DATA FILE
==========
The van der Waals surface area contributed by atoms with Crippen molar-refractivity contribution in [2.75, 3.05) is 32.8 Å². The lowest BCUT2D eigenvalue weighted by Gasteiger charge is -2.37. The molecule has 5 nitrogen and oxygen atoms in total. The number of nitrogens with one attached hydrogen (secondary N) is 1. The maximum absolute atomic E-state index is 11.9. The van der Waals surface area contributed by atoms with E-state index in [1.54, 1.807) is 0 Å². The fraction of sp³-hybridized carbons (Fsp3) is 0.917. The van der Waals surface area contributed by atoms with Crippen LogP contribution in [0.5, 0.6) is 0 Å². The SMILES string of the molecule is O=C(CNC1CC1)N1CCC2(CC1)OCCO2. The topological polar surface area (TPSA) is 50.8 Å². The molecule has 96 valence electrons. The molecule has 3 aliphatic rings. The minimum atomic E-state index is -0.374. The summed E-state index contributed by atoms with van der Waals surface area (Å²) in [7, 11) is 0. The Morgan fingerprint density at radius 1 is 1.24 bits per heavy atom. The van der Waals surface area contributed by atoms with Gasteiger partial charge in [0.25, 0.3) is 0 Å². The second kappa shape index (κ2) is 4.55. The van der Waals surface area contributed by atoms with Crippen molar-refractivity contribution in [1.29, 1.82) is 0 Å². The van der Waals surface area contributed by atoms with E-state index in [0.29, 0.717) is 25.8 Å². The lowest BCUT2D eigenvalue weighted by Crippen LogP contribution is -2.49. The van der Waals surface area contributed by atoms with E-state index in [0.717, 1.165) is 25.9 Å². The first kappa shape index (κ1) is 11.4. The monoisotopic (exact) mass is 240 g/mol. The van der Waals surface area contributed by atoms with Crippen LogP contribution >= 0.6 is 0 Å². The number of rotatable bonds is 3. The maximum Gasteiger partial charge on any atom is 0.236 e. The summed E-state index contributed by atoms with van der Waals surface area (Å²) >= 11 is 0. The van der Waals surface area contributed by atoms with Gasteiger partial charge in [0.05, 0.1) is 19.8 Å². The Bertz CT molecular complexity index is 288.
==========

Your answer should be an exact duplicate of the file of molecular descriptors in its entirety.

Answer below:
The van der Waals surface area contributed by atoms with Crippen molar-refractivity contribution in [2.75, 3.05) is 32.8 Å². The lowest BCUT2D eigenvalue weighted by Gasteiger charge is -2.37. The molecule has 5 nitrogen and oxygen atoms in total. The number of nitrogens with one attached hydrogen (secondary N) is 1. The maximum absolute atomic E-state index is 11.9. The van der Waals surface area contributed by atoms with E-state index in [1.54, 1.807) is 0 Å². The fraction of sp³-hybridized carbons (Fsp3) is 0.917. The van der Waals surface area contributed by atoms with Crippen LogP contribution in [0.5, 0.6) is 0 Å². The SMILES string of the molecule is O=C(CNC1CC1)N1CCC2(CC1)OCCO2. The topological polar surface area (TPSA) is 50.8 Å². The molecule has 96 valence electrons. The molecule has 3 aliphatic rings. The minimum atomic E-state index is -0.374. The summed E-state index contributed by atoms with van der Waals surface area (Å²) in [7, 11) is 0. The Morgan fingerprint density at radius 1 is 1.24 bits per heavy atom. The van der Waals surface area contributed by atoms with Gasteiger partial charge in [0.25, 0.3) is 0 Å². The second kappa shape index (κ2) is 4.55. The van der Waals surface area contributed by atoms with Crippen molar-refractivity contribution in [1.29, 1.82) is 0 Å². The van der Waals surface area contributed by atoms with E-state index in [0.29, 0.717) is 25.8 Å². The lowest BCUT2D eigenvalue weighted by Crippen LogP contribution is -2.49. The van der Waals surface area contributed by atoms with E-state index in [0.717, 1.165) is 25.9 Å². The first kappa shape index (κ1) is 11.4. The monoisotopic (exact) mass is 240 g/mol. The van der Waals surface area contributed by atoms with Crippen LogP contribution >= 0.6 is 0 Å². The number of rotatable bonds is 3. The maximum Gasteiger partial charge on any atom is 0.236 e. The summed E-state index contributed by atoms with van der Waals surface area (Å²) >= 11 is 0. The van der Waals surface area contributed by atoms with Gasteiger partial charge in [0.05, 0.1) is 19.8 Å². The Bertz CT molecular complexity index is 288.